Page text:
A friend pointed to this massive collation of statistics on atheism across the world. I myself keep track of this literature and most of the values are pretty plausible, or I’ve seen them before (you can find The World Values Survey publications in any college library). This section caught my attention:
Justin Barret (2004) has argued that belief in God is a result of the “way our minds are structured” (p.viii) and “the way human minds operate” (p.30). He argues that belief in God is “greatly supported by intuitive mental tools”(p.17) and is “an inevitable consequence of the sorts of minds we are born with” (p.91). Belief in God is “natural,” resulting from the “natural workings of the human mind,” and atheism is thus unnatural (p.108). David Wilson (2002) suggests that religion is part of humanity’s naturally evolving adaptive strategy, and that religious belief represents “the healthy functioning of the biologically and culturally well-adapted human mind” (p.228). Michael Persinger (1987) has stressed the role of the hippocampus, the amygdala, temporal lobes, and hormonal processes, in explaining religious belief in God. Ashbrook and Albright (1997) focus on the neural underpinnings and workings of the brain in explaining belief in God. Newberg and D-Aquili (2001) argue that the religious impulse lies in an evolved “neurological process” (p.9), that the roots of belief in God are to be found in “the wiring of the human brain” (p.129), and that “as long as our brains are arranged the way they are,” belief in God will remain (p.172).
The data presented in this chapter delivers a heavy blow to this new explanation of theism. First of all, the sheer numbers must be contended with. With between 500,000,000 and 750,000,000 non-theists living on this planet today, any suggestion that belief in God is natural, inborn, or a result of how our brains are wired becomes manifestly untenable. Secondly, anyone who argues that theism has neural roots and is a direct result of the natural way human minds work must then explain the dramatically different rates of belief among similar countries. Consider Britain (31-44% atheist) compared to nearby Ireland (4-5% atheist), the Czech Republic (54-61% atheist) compared to nearby Poland (3-6% atheist), and South Korea (30-52% atheist) compared the Philippines (less than 1% atheist). It is simply unsustainable to argue that these glaring differences in rates of atheism among these nations is due to different biological, neurological or other such brain-related properties. Rather, the differences are better explained by taking into account historical, cultural, economic, political, and sociological factors (Norris and Inglehart, 2004; Grontenhuis and Scheepers, 2001; Verweij, Ester, and Natua, 1997; Zuckerman, 2003).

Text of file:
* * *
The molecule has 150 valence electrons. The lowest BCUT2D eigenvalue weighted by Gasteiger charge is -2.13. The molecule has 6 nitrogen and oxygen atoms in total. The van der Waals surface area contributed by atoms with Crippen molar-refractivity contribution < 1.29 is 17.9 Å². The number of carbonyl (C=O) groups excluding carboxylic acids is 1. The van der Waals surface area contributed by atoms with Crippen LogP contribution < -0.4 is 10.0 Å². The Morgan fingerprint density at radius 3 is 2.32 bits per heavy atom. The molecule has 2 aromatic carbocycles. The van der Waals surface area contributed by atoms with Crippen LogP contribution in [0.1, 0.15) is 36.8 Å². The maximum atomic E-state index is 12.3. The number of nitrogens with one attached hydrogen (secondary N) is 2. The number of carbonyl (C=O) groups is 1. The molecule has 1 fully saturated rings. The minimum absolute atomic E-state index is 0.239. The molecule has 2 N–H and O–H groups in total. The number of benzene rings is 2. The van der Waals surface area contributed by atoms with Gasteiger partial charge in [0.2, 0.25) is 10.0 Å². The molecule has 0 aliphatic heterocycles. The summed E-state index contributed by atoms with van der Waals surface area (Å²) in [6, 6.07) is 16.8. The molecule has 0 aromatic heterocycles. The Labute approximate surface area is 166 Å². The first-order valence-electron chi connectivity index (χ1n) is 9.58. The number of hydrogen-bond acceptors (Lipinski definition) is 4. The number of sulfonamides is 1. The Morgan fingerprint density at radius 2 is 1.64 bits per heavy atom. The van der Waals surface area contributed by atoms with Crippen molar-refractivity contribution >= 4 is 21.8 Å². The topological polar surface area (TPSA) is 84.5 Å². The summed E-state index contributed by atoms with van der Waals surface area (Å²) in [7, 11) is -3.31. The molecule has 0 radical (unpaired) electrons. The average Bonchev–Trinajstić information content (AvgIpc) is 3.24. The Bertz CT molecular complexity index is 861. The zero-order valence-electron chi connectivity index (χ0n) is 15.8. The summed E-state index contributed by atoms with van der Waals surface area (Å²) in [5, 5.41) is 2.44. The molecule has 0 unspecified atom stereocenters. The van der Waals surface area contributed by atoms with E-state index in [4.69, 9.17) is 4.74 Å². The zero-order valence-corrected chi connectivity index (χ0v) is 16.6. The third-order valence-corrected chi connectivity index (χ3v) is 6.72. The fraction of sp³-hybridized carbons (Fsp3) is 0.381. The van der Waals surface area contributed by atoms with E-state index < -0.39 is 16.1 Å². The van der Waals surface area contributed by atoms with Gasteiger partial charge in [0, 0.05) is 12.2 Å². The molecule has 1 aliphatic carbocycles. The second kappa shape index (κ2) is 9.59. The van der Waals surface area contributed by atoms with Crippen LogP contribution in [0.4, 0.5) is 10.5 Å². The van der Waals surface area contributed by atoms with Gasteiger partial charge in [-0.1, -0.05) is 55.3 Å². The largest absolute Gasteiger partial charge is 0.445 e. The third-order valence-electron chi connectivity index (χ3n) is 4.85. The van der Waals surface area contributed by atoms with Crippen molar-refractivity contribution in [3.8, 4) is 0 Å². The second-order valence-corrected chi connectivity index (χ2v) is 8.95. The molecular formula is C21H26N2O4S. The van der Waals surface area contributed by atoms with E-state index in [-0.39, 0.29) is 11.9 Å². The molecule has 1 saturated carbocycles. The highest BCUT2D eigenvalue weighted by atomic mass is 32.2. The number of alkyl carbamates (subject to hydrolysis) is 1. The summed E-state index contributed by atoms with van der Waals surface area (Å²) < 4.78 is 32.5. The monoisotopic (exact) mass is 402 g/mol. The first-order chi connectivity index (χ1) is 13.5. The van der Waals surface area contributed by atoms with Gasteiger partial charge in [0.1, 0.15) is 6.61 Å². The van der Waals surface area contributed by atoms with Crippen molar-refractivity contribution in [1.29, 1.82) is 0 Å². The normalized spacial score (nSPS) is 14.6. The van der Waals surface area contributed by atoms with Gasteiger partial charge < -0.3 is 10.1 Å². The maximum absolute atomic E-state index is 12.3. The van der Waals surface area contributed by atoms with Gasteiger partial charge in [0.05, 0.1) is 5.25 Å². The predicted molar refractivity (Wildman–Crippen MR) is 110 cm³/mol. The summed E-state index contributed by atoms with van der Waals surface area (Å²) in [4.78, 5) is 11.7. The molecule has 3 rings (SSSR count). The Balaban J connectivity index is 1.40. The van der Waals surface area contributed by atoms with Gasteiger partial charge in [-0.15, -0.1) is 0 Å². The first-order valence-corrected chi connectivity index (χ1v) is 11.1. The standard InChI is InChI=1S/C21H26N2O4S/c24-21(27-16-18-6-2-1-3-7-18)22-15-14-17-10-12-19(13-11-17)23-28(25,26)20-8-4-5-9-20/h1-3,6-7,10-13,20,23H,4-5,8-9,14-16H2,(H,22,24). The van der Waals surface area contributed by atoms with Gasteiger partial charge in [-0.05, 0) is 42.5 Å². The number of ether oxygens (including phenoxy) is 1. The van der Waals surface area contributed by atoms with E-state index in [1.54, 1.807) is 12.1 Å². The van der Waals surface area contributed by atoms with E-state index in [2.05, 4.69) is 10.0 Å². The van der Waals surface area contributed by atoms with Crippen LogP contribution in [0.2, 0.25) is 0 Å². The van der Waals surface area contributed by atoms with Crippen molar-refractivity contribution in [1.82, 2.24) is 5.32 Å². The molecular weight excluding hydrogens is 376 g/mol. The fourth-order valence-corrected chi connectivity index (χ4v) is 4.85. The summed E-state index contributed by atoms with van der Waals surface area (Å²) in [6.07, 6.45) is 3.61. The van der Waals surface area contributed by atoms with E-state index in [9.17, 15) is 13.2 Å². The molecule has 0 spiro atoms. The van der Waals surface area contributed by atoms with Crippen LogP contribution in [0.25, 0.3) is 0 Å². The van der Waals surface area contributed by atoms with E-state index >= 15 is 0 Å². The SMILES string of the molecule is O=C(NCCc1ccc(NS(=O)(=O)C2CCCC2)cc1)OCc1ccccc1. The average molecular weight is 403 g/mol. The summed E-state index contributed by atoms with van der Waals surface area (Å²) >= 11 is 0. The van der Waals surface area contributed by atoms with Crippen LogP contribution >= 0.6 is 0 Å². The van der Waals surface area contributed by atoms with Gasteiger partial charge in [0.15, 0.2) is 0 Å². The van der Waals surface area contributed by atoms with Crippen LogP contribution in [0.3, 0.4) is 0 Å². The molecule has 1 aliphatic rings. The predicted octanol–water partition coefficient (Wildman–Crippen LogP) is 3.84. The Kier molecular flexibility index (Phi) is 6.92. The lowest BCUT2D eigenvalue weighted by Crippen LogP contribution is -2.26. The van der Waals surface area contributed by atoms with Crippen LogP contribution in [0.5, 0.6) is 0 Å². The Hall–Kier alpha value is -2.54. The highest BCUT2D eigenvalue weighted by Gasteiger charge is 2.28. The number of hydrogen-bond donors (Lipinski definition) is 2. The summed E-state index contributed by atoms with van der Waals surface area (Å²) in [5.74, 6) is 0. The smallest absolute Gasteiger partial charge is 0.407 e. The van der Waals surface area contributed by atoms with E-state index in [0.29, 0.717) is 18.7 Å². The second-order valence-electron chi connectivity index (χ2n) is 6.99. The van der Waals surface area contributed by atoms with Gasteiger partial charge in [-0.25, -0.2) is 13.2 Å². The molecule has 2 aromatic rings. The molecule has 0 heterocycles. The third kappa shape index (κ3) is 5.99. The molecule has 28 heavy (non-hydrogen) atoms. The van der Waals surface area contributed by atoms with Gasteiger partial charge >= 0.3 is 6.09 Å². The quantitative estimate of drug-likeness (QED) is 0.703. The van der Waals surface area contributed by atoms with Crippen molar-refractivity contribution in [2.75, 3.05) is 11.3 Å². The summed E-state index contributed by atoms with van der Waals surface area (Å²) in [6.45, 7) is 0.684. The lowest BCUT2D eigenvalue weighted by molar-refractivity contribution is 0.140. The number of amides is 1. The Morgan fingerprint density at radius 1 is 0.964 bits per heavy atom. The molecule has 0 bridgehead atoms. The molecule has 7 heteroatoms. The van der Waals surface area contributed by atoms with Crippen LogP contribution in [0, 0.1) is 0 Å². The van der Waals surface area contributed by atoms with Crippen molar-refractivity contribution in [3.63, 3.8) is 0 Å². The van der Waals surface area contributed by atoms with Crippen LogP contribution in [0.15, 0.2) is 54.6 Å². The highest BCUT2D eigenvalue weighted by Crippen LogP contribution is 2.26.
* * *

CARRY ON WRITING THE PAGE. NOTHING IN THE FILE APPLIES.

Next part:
I object to this characterization of the idea that theism is ‘natural’ and atheism is ‘unnatural.’ A minor point is that Justin L. Barrett believes that the growth of atheism is predominantly due to social forces (I asked him). I don’t think the above quote would give that impression. But a bigger issue vague and imprecise way that the author above uses the term “innate.”
What does “innate” mean? Consider the number of fingers on your hand. You have 5, unless you are a non-human intelligence. Not having 5 fingers is abnormal, pathological even. The number of fingers, and how they develop, are specified purely by a particular genotypic configuration, and that configuration is fixed across our species (there isn’t any genetic variation). This is a genetic trait, there is no intrapopulational variance in the character aside from pathologies (e.g., mutations or developmental abnormalities). Now, consider your height. This is a quantitative trait, the population is distributed in a normal fashion, there is a mean value, and a deviation from the mean. Being short or tall is not a pathology, but just part of the range which we expect to see within the population.
So how does the normal distribution of height occur? Via the combined action of a multitude of genetic and non-genetic factors. If all the genes contribute a large “average effect” to the trait, then the individual has a high quantitative value, and if all of the genes contribute a small average effect, then the individual has a low quantitative value. The majority of humans though tend to have quantitative values in the middle because of the average effects…average out. In the United States nearly 90% of the population level variation in height is due to genes. In other words, 10% of the variation is due to environmental factors. In contrast, among Jamaicans the genetically controlled variance is about 75%, and among Nigerians about 60%. Why is this? Are Nigerians and Jamaicans genetically different from each other in regards to the alleles which result in height? And from Americans? No! Actually, the height distributions for black and white males in the United States are about the same (Jamaicans and African Americans derive from West African populations). The two populations differ in many ways, but not so much on height (there are small differences which can be non-trivial at the “tails,” but I’m talking overall here). So what’s going on? Simple: the way a quantitative trait unfolds in an individual is contingent upon their environmental context. I won’t make this complicated, it is simply the fact that even if genes have relevance for a trait, so does environment. In fact, if you change the environment uniformly across the population the proportion of variance due to genes can remain the same even as the distribution shifts considerably. In the United States nutrition is not a limiting factor in how tall you become, the environmental parameter is saturated so the only source of variance is genetic. In contrast, in Jamaica there is environmental variance, the poor eat less than the rich, and in Nigeria this is even more true. This is obviously different from the genetic trait above, which is invariant across these populations and exhibits no intrapopulational variance either.